A journalist needs certain tools. The primary tools are the senses, and the secondary tools are pen and paper.
I prefer to use what I call my “Reporter’s Notebook.”
A few criteria exist for such a tool.
1. It has to be portable. If I cannot cram it into my little purse, it is too large. If I cannot hold it comfortably in my grasp, it is too bulky. If it is streamline and can easily be grabbed from my bag, it is “just right.” (As the three bears in Goldilocks say.)
2. It has to look professional. I just cannot carry around a notebook with some silly design on the cover. A minimalistic look is my preference, so a one-colored notebook meets my needs exactly.
3. It has to be blank. With the exception of lined pages, no fluff is necessary. It does not need pre-printed quotes or graphics, lines that signify “date” and “time” or faint, patterned backgrounds. Just a bound book of empty paper – that is enough.
Alas, what is a perfectly wonderful Reporter’s Notebook without its soulmate companion: the pen.
The only true criterion concerning a pen is that I have one with which to write. Size, type, and ink color are all peripheral factors in a moment where the overarching need is for words to be recorded on paper.
However, when the opportunity presents itself, a Sharpie pen is the best variety. It rests comfortably in my hand, its ink is smooth and its tip glide across the page.
This Christmas I was given a highly-esteemed Moleskin notebook by my sister and a pack of black Sharpie pens by my brother. (They know me well.)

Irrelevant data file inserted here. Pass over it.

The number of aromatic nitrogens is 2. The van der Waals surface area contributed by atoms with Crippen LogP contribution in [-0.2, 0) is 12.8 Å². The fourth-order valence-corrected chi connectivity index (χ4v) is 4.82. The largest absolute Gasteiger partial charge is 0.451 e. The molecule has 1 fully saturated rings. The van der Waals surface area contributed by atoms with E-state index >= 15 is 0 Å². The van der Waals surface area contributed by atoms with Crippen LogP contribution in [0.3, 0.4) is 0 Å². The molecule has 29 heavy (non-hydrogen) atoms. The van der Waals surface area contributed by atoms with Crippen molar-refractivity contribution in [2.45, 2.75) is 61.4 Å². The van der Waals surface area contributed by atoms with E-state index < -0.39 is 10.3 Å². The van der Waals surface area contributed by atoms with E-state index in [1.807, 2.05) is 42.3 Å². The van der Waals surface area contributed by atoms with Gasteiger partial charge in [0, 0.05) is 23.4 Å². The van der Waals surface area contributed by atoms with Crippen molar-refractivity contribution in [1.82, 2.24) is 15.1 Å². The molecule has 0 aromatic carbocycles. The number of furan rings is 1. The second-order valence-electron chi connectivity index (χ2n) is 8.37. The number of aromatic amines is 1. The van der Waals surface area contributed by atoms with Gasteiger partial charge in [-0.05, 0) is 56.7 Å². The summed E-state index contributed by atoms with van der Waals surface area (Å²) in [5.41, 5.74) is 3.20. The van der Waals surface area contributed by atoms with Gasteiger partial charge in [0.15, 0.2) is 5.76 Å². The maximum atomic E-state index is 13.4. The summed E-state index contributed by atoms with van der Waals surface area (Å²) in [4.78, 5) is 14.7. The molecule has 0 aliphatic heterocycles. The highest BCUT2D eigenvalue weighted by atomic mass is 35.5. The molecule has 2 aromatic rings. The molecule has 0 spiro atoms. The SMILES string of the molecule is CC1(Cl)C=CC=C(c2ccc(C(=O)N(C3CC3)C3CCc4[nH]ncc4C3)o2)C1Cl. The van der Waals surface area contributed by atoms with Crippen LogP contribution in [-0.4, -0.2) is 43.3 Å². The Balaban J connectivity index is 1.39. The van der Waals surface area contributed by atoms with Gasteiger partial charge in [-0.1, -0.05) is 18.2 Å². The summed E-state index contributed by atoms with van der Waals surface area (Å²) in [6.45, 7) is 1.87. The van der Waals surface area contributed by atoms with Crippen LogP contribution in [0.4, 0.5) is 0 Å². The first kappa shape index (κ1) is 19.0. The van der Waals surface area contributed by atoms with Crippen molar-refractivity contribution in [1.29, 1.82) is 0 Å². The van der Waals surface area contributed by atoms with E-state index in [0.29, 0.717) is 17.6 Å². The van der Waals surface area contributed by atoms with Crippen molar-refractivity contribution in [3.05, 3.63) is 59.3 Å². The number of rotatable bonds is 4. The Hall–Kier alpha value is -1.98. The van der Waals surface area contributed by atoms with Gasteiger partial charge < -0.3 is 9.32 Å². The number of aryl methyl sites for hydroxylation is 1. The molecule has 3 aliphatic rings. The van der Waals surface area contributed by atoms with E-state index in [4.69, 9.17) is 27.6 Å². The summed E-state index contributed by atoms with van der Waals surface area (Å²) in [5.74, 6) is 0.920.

I carry these tools with me always; I never know when I may want to jot down a story idea or an inspiring quote. I will bring them with me as I conduct interviews and prepare for stories. If you were to glance inside my Reporter’s notebook, you would get a glimpse at my thought processes through bullet points, quotations, sketches, and arrows.
A few days ago I had the opportunity to use my journalist tools and write about an event I attended. It was called “Intervene,” and it was hosted by North Star Initiative . The purpose of the conference was to inform people in the Lancaster area about sex-trafficking – how to recognize victims and how to promote healing.Through different avenues, I have developed a passion for this cause, so, needless to say, I was excited to take part in it. The day was full of both educational and heartbreaking moments. I walked away impacted at my core.
More information on North Star Initiative and Intervene here: http://northstarinitiative.org
I brought my trusty notebook and Sharpie pen with me, of course. I am going to write a report narrating the events of the day for a Freestyle article (stay tuned!).
Due to the Intervene conference, many of the pages of my notebook are now full of text. An even greater number of pages remain blank – pages with line after line running parallel across them, longing for the ink of a pen or the scribble of a pencil.
They are pages of potential, waiting to be filled.